This reef may have experienced some bleaching in March 2016 — coincident with a period of minimum lunar declination and a super El Nino. But I am unaware of any photographs or video taken at that time that document in any systematic way the extent of the bleaching. And to reiterate, it is unclear which species of coral bleached. My 360 photographs were taken five years after the acclaimed bleaching of 2016. These photographs, from February 2021, suggest Pixie reef has recovered from that cycle of bleaching.

I hypothesis that this coral reef will bleach again in the summer of 2034/2035, so in about 13 years time corresponding with the next period of minimum lunar declination which I forecast will contribute to a super El Nino.

In the meantime there is perhaps an opportunity to document the number of species of coral at Pixie Reef that I hypothesis will increase over this next ten year period. In short, I’m curious to know how many coral species there are at Pixie reef for this moment in time, and if the number increases at least until 2034.

Does anyone want to guess how many different species of coral are in just the nine photographs (shown above), that are part of Table 2.1 at the Pixie Reef Data Page 2021.

Does anyone want to guess how many different species of coral might be listed for this inshore reef as at February 2021 when all the photographs are assessed? I want to know out of curiosity, and also because these same corals are essentially denied by the experts who have told the world that such coral reefs are so badly bleached they are to be pitied rather than acknowledged. Interestingly, Peter Ridd also has little time for such coral reefs, referring to them in his book (Reef Heresy) as the “mediocre fringing reefs” simply because they are “inshore reefs”. Yet as I will show, Pixie reef is not only incredibly biologically diverse but also beautiful.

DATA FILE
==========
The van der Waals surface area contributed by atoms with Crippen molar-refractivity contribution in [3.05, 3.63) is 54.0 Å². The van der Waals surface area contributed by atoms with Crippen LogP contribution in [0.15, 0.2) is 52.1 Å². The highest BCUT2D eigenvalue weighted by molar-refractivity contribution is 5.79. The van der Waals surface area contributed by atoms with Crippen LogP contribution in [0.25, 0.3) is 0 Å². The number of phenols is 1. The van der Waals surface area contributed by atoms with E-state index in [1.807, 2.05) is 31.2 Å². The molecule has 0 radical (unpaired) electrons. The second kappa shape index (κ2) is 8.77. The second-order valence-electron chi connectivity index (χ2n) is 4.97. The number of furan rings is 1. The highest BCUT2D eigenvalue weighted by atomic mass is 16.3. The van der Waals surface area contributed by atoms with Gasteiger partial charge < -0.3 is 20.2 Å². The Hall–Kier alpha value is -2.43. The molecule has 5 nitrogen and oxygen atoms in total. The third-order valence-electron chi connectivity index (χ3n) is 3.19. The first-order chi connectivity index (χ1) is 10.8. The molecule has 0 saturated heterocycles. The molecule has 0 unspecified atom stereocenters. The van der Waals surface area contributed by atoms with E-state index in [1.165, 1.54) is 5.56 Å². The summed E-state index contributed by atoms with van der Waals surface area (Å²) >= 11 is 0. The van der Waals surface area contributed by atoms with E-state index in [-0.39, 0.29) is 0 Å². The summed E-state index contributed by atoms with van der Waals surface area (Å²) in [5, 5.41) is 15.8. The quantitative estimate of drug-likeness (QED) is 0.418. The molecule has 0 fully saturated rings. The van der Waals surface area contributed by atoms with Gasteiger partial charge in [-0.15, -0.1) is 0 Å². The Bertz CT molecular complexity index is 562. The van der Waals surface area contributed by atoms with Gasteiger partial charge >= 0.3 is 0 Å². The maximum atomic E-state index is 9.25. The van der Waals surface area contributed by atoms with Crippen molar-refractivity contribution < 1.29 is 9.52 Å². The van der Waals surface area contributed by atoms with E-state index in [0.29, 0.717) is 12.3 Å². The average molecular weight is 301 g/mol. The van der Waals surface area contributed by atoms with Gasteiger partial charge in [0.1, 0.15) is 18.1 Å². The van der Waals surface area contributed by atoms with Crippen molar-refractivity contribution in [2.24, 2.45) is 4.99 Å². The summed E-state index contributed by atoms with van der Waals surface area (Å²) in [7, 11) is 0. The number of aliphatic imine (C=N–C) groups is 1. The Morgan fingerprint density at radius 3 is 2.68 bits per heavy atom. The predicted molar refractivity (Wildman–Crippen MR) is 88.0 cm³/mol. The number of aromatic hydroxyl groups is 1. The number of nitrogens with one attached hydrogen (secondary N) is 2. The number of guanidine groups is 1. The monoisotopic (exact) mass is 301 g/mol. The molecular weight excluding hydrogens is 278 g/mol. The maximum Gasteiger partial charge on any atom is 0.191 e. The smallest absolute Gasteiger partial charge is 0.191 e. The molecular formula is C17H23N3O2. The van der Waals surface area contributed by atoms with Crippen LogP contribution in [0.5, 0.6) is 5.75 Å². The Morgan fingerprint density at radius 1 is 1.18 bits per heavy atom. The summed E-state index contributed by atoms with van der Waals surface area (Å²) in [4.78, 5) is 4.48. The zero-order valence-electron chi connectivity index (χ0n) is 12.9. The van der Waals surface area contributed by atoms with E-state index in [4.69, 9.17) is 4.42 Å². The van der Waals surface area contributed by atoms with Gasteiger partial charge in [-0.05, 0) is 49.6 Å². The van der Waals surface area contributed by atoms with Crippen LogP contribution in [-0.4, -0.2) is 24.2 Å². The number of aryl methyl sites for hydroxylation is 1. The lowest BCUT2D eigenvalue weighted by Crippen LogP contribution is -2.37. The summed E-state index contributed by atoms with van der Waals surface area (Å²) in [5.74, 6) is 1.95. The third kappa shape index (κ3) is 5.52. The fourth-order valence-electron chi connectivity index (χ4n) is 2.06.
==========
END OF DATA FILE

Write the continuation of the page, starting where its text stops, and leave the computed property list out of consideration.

I want to show and quantify this diversity, and also I’m most curious to know how long the list for the back lagoon will be, relative to the crest. At the moment the experts make no distinction between these very different habitat types at the one inshore reef when they lament coral bleaching in the popular press.

It is going to be a lot of work classifying all the species in the 360 photographs. But not impossible because the original photographs are of such high quality, providing extraordinary resolution at the scale of the corallite. Then there are such wonderful resources, including the three volumes of Charlie Vernon’s ‘Corals of the World’.

This is a close-up section of photograph #113. Colonies of the coral species Echinopora lamellose are thin laminae typically arranged in whorls or tiers and in this section of photograph I can also see some tubes. The red arrow is pointing to a corallite, with corallites used extensively for identification to species. Photo credit: Leonard Lim.


This research is funded by the B. Macfie Family Foundation through the Institute of Public Affairs. All images are from photographs taken by Leonard Lim at Pixie Reef on 22nd or 24th February 2021 (this article first appears at, 9 September, 2021).

I am so grateful to Peter Ridd for gifting me the three volumes of Charlie Vernon’s fabulous ‘Corals of the World’.
Have I got these four species of bottlebrush coral correctly ID-ed?